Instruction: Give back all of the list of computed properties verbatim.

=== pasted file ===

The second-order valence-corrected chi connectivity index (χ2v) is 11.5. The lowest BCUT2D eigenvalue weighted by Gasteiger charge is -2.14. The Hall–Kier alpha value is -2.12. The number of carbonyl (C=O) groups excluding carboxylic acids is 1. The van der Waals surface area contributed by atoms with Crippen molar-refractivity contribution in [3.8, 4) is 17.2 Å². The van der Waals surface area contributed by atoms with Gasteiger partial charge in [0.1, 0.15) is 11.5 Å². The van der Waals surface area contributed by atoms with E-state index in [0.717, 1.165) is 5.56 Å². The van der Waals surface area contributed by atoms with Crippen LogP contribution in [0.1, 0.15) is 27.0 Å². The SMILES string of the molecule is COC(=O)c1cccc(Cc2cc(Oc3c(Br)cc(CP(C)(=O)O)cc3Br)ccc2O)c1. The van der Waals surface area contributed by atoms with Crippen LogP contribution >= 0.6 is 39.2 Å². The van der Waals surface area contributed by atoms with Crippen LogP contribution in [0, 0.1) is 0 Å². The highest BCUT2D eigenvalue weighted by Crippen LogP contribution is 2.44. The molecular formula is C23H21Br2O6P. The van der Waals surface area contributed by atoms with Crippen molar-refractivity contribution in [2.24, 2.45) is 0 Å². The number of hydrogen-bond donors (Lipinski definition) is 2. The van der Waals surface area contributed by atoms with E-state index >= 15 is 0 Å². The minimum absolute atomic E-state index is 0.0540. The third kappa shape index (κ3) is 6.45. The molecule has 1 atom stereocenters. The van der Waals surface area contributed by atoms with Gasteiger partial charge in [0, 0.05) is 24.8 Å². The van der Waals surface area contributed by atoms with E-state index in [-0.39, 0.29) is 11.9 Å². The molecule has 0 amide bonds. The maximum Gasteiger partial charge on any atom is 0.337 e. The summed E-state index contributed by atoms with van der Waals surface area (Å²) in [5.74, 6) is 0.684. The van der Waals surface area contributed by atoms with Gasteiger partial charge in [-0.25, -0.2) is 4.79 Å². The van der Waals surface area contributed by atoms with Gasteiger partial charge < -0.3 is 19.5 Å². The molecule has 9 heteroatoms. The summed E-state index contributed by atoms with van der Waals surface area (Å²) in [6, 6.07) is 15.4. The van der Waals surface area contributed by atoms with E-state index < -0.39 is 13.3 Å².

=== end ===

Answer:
The second-order valence-corrected chi connectivity index (χ2v) is 11.5. The lowest BCUT2D eigenvalue weighted by Gasteiger charge is -2.14. The Hall–Kier alpha value is -2.12. The number of carbonyl (C=O) groups excluding carboxylic acids is 1. The van der Waals surface area contributed by atoms with Crippen molar-refractivity contribution in [3.8, 4) is 17.2 Å². The van der Waals surface area contributed by atoms with Gasteiger partial charge in [0.1, 0.15) is 11.5 Å². The van der Waals surface area contributed by atoms with E-state index in [0.717, 1.165) is 5.56 Å². The van der Waals surface area contributed by atoms with Crippen LogP contribution in [0.1, 0.15) is 27.0 Å². The SMILES string of the molecule is COC(=O)c1cccc(Cc2cc(Oc3c(Br)cc(CP(C)(=O)O)cc3Br)ccc2O)c1. The van der Waals surface area contributed by atoms with Crippen LogP contribution >= 0.6 is 39.2 Å². The van der Waals surface area contributed by atoms with Crippen LogP contribution in [0, 0.1) is 0 Å². The highest BCUT2D eigenvalue weighted by Crippen LogP contribution is 2.44. The molecular formula is C23H21Br2O6P. The van der Waals surface area contributed by atoms with Crippen molar-refractivity contribution in [2.24, 2.45) is 0 Å². The number of hydrogen-bond donors (Lipinski definition) is 2. The van der Waals surface area contributed by atoms with E-state index >= 15 is 0 Å². The minimum absolute atomic E-state index is 0.0540. The third kappa shape index (κ3) is 6.45. The molecule has 1 atom stereocenters. The van der Waals surface area contributed by atoms with Gasteiger partial charge in [0, 0.05) is 24.8 Å². The van der Waals surface area contributed by atoms with E-state index in [-0.39, 0.29) is 11.9 Å². The molecule has 0 amide bonds. The maximum Gasteiger partial charge on any atom is 0.337 e. The summed E-state index contributed by atoms with van der Waals surface area (Å²) in [5.74, 6) is 0.684. The van der Waals surface area contributed by atoms with Gasteiger partial charge in [-0.25, -0.2) is 4.79 Å². The van der Waals surface area contributed by atoms with Gasteiger partial charge < -0.3 is 19.5 Å². The molecule has 9 heteroatoms. The summed E-state index contributed by atoms with van der Waals surface area (Å²) in [6, 6.07) is 15.4. The van der Waals surface area contributed by atoms with E-state index < -0.39 is 13.3 Å².